I must be getting old. I clearly remember the debates about bringing ethnic minority employees into the workforce, paying women equally to men, and even preserving the workplace wisdom provided only by older workers. Today, such debates seem as antiquated as whether women are capable of riveting airplane panels, as thousands of ‘Rosie the Riveters’ proved in World War II. Yet today, a similar debate rages over whether people who have disability can successfully hold a job. In fact, it is the same old debate.
To properly engage in this debate, we must better understand some definitions. In the U.S. for example, having a disability does not mean that a person uses a wheelchair, or has a developmental disability such as Down’s syndrome, although these are popular notions. In 2009, the U.S. Congress greatly expanded the definition of a disability to give it a broad interpretation when they amended the Americans with Disabilities Act (ADA): millions more Americans fall under prohibitions against discrimination on the basis of disability by employers.
But that is all negative gain – telling employers what they must not do. The trust and respect are gained with an understanding, usually by experience, that the old arguments against hiring minorities and women are just as inapplicable and biased as they were in 1940, 1960 and 1980. People with disabilities are a different population, but the biases, arguments and tactics are the same. And as was the case with women and minorities, most resistance is based on misinformation. Here are the facts behind the misinformed objections most often related to hiring people with disabilities.
- People with disabilities are a safety and health risk. Nope. My company, Peak Performers, has been seeking out and hiring disabled people for more than 20 years and our workers’ compensation rates are no higher or lower than any other employer in temporary staffing. And, of course, under the Affordable Care Act, insurers are no longer permitted to exclude or rate-up people with pre-existing conditions.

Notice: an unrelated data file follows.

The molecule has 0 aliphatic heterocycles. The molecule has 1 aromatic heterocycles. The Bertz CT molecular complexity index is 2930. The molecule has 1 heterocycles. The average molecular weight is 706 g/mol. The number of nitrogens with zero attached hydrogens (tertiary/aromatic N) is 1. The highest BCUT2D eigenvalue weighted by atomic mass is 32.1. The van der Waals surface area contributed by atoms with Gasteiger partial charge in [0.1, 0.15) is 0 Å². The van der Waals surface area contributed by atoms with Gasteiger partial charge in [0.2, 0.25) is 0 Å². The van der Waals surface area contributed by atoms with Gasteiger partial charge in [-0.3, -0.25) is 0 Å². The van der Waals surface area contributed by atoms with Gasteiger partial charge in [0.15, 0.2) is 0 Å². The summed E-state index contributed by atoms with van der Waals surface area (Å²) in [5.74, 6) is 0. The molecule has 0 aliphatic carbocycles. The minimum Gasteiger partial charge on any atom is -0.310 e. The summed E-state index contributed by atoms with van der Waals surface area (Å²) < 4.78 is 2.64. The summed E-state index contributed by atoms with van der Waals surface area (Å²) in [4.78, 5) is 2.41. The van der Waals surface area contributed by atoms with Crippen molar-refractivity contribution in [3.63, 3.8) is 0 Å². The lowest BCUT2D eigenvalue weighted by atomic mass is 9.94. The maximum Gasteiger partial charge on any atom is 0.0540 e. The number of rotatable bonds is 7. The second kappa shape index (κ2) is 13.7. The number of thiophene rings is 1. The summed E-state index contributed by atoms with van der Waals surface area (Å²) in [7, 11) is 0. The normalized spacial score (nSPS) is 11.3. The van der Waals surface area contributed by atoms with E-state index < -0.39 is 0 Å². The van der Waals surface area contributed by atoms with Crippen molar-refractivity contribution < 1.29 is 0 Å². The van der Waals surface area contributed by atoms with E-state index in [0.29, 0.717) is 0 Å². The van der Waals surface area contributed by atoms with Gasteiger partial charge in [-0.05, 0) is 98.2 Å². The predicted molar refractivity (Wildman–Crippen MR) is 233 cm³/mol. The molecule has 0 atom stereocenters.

- Bringing people with disabilities into my workforce will disrupt the morale and integrity of my workforce. Nope. They are already in your workforce and you just do not know it. They have been hiding their condition(s) for fear that revealing it will cost them and their families money, security, advancement, trust, respect and the myriad of other working conditions made available to non-disabled workers. This is no cause for alarm though. The fact that they are already there among your workforce suggests that their condition is not adversely affecting their performance, or your culture. Having a disabling condition is becoming more and more like having a nose – nearly everyone has one.
- People with mental or psychiatric conditions are dangerous in the workplace. Nope, unless, of course, you are prone to ignoring alarming behaviours. Some people are just plain mean. Don’t hire mean people. You can tell the difference when you talk with them. Some of the most successful, visible, popular and famous people have a diagnosis of some kind and have overcome the effects of their condition to manage whatever it is, such that it does not manage them.
- How can I trust them? Simple. Just do it. I can tell you from decades of experience in making that same decision that they will be no better and no worse than anyone else you hire. Everyone needs time off to fix a broken car, or to pay their last respects to Grandma. You can start to worry on the 3rd grandmother.
So, if you regard yourself as one of the enlightened employers who have readily accepted women, minorities, people of other cultures and older workers into a broad cross section of your workforce, for equal pay and for equal work, then you can gain further competitive advantage in your marketplace by consciously reaching out to people who have a “condition” in an equal manner to recruit, hire, train, employ and promote. But I caution you to make many new friends from among this population, just like all others to whom you have opened your employment ranks. Trust and respect goes both directions.
By: Charlie Graham
Founder and CEO of Peak Performers – Austin Texas